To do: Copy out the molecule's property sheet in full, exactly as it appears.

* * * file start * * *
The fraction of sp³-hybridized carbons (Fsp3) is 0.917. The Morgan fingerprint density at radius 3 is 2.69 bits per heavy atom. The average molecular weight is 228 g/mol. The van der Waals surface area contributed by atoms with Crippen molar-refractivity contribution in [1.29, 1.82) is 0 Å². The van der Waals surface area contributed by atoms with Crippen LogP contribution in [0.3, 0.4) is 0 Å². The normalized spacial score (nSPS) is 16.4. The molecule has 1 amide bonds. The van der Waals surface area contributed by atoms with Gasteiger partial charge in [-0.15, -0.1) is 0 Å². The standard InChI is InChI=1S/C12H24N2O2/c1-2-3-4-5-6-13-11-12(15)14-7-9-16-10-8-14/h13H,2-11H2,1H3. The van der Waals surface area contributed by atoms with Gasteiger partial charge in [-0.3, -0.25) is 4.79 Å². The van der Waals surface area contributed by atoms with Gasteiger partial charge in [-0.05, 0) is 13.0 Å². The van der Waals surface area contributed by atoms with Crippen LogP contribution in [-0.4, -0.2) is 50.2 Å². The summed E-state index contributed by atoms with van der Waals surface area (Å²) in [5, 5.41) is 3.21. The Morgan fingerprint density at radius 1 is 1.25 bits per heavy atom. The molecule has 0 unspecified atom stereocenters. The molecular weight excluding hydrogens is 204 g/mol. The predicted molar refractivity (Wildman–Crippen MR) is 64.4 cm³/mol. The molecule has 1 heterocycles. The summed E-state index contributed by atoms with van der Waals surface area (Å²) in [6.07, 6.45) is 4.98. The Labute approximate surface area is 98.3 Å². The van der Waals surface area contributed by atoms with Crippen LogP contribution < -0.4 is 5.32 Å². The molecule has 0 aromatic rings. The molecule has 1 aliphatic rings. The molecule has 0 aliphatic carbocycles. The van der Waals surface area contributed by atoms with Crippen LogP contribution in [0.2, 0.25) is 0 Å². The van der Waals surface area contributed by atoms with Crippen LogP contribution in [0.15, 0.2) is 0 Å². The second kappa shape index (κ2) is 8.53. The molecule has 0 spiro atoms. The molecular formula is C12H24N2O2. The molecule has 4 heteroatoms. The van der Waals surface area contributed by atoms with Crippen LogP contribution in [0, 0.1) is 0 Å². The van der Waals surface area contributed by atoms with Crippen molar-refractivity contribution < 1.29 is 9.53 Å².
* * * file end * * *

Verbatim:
The fraction of sp³-hybridized carbons (Fsp3) is 0.917. The Morgan fingerprint density at radius 3 is 2.69 bits per heavy atom. The average molecular weight is 228 g/mol. The van der Waals surface area contributed by atoms with Crippen molar-refractivity contribution in [1.29, 1.82) is 0 Å². The van der Waals surface area contributed by atoms with Crippen LogP contribution in [0.3, 0.4) is 0 Å². The normalized spacial score (nSPS) is 16.4. The molecule has 1 amide bonds. The van der Waals surface area contributed by atoms with Gasteiger partial charge in [-0.15, -0.1) is 0 Å². The standard InChI is InChI=1S/C12H24N2O2/c1-2-3-4-5-6-13-11-12(15)14-7-9-16-10-8-14/h13H,2-11H2,1H3. The van der Waals surface area contributed by atoms with Gasteiger partial charge in [-0.3, -0.25) is 4.79 Å². The van der Waals surface area contributed by atoms with Gasteiger partial charge in [-0.05, 0) is 13.0 Å². The van der Waals surface area contributed by atoms with Crippen LogP contribution in [-0.4, -0.2) is 50.2 Å². The summed E-state index contributed by atoms with van der Waals surface area (Å²) in [5, 5.41) is 3.21. The Morgan fingerprint density at radius 1 is 1.25 bits per heavy atom. The molecule has 0 unspecified atom stereocenters. The molecular weight excluding hydrogens is 204 g/mol. The predicted molar refractivity (Wildman–Crippen MR) is 64.4 cm³/mol. The molecule has 1 heterocycles. The summed E-state index contributed by atoms with van der Waals surface area (Å²) in [6.07, 6.45) is 4.98. The Labute approximate surface area is 98.3 Å². The van der Waals surface area contributed by atoms with Crippen LogP contribution < -0.4 is 5.32 Å². The molecule has 0 aromatic rings. The molecule has 1 aliphatic rings. The molecule has 0 aliphatic carbocycles. The van der Waals surface area contributed by atoms with Crippen LogP contribution in [0.2, 0.25) is 0 Å². The van der Waals surface area contributed by atoms with Crippen LogP contribution in [0.15, 0.2) is 0 Å². The second kappa shape index (κ2) is 8.53. The molecule has 0 spiro atoms. The molecular formula is C12H24N2O2. The molecule has 4 heteroatoms. The van der Waals surface area contributed by atoms with Crippen LogP contribution in [0, 0.1) is 0 Å². The van der Waals surface area contributed by atoms with Crippen molar-refractivity contribution < 1.29 is 9.53 Å².